We have become vividly aware of how skilled most of us are in using enabling responses with our children, and how unskilled we are in using empowering responses.
Our definition of enabling is, "Getting between young people and life experiences to minimize the consequences of their choices."
When children are punished they do not learn self-discipline. Punishment provides “external” motivation. Self-discipline requires “inner” motivation.
Connection creates a sense of safety and openness. Punishment, lecturing, nagging, scolding, blaming or shaming create fight, flight, or freeze.
I have a student in my kindergarten class who is constantly saying "I can't do it". This applies to everything from taking off her shoes to doing work. She has a difficult time following directions, and rarely does what she is asked to do. She is the last one to get her coat off when she gets here in the morning, and she is always the last to get ready for recess and when it is time to go home. I have tried encouraging her with "you haven't even tried yet, how do you know you can't do it?" or "I know you can do it", but these encouraging statements don't seem to help. If I try to give her timeout when she refuses to work, she would spend all day in a timeout. I think she enjoys the attention she gets, but if I ignore her behaviour, it distracts the whole class. What is an effective way to deal positively with this type of behaviour? Thank-you.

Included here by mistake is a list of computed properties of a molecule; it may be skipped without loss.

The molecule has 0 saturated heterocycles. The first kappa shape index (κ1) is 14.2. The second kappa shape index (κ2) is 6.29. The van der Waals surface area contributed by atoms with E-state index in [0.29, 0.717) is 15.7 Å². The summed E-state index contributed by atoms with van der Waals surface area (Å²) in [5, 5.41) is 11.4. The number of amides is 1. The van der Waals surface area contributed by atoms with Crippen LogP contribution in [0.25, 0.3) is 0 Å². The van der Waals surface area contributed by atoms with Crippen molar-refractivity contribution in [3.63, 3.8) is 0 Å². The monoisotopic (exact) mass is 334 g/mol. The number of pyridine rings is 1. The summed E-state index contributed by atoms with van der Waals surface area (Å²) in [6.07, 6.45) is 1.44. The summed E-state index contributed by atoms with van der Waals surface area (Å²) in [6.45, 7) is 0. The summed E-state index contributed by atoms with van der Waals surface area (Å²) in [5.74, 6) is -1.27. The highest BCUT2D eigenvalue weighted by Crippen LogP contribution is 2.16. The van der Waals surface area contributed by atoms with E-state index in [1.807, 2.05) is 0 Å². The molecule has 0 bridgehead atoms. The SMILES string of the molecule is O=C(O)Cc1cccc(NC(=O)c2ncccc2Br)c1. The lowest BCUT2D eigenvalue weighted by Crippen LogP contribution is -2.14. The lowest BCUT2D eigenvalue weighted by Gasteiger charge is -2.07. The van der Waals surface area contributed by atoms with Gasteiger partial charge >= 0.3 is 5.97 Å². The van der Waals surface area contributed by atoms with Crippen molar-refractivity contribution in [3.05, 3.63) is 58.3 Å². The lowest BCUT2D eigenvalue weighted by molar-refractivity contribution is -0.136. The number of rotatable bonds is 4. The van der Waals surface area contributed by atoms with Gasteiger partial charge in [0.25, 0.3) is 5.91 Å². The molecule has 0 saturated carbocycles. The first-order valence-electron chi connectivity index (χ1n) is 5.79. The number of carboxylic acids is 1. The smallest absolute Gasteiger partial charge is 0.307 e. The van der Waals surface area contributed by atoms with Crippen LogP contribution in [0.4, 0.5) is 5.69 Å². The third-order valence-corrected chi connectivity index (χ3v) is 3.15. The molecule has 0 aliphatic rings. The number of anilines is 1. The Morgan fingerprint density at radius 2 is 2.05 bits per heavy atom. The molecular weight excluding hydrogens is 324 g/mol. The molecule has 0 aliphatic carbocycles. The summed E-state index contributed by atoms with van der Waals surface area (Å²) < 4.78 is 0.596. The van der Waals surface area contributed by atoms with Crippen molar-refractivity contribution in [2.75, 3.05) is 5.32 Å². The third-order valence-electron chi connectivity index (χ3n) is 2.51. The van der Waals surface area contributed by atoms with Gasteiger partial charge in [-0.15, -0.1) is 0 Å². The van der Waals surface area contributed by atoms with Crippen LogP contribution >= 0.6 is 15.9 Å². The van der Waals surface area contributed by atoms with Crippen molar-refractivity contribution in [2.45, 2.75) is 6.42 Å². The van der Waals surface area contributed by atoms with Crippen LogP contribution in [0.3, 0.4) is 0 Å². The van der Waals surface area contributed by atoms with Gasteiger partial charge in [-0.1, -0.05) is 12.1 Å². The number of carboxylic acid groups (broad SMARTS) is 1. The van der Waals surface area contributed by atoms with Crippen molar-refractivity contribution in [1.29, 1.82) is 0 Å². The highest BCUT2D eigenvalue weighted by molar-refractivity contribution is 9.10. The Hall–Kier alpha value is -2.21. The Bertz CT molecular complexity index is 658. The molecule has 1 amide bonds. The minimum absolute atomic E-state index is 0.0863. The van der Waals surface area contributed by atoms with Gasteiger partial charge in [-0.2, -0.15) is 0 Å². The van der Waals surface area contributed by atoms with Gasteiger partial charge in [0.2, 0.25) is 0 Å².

I received the following question from Tiana:
I would like to know if you have any suggestions as to how to help get my children (21/2 and 41/2 years old) off of using a pacifier. I have never really worried about it before and let them use it as they please because I know it comforts them and I did not see any harm. I also remember my mother allowing me to suck my thumb as long as I wanted to and she never nagged me or made me feel bad about it. How wonderful my feelings are about that now looking back. I eventually gave up thumb sucking on my own free will as a freshman in high school. I took Lawson to the orthodontist today because he has a large open mouth overbite that is affecting his speech and teeth. The orthodontist did say that the pacifier was definitely adding to the problem. I made him say it again, "Are you SURE?"
He was actually pretty nice and said that he thought it was important to somehow get the child on board with the decision to stop using it and not just rip them away. I want to make sure that I do this in the most kind, respectful way as possible...if possible. I also feel as though I need to do the same with his little brother Ryan because it would be so hard for him to see his brother still using a passy. Help! Opinions? Suggestions?
I attended your lecture on Positive Discipline held at Mira Costa on the 21st, because I really need help on where to go from here. I have an almost 13 year old boy who is testing his limits (and mine). What would be the best approach for me in the following instances:
He was getting poor grades in two of his classes so I said until the grades are back up to an acceptable grade he was grounded from everything! Obviously this was before your lecture. Just as he gets A's on the next two tests (after just one week) he gets a detention at school for spitting a spit wad. Now I am really showing my disappointment, but let him have his life back. The following week he gets another detention for misusing the computers in the library. At this point he just knows how disappointed his father and I are. That same night he is at a friend's and the four friends get into mischief by damaging the neighbors property. On all the occasions he said he did things even though he knew they were wrong but he didn't want his friends to think he was weak and didn't want to be seen as NOT COOL. How should I handle this kind of stuff? Please help.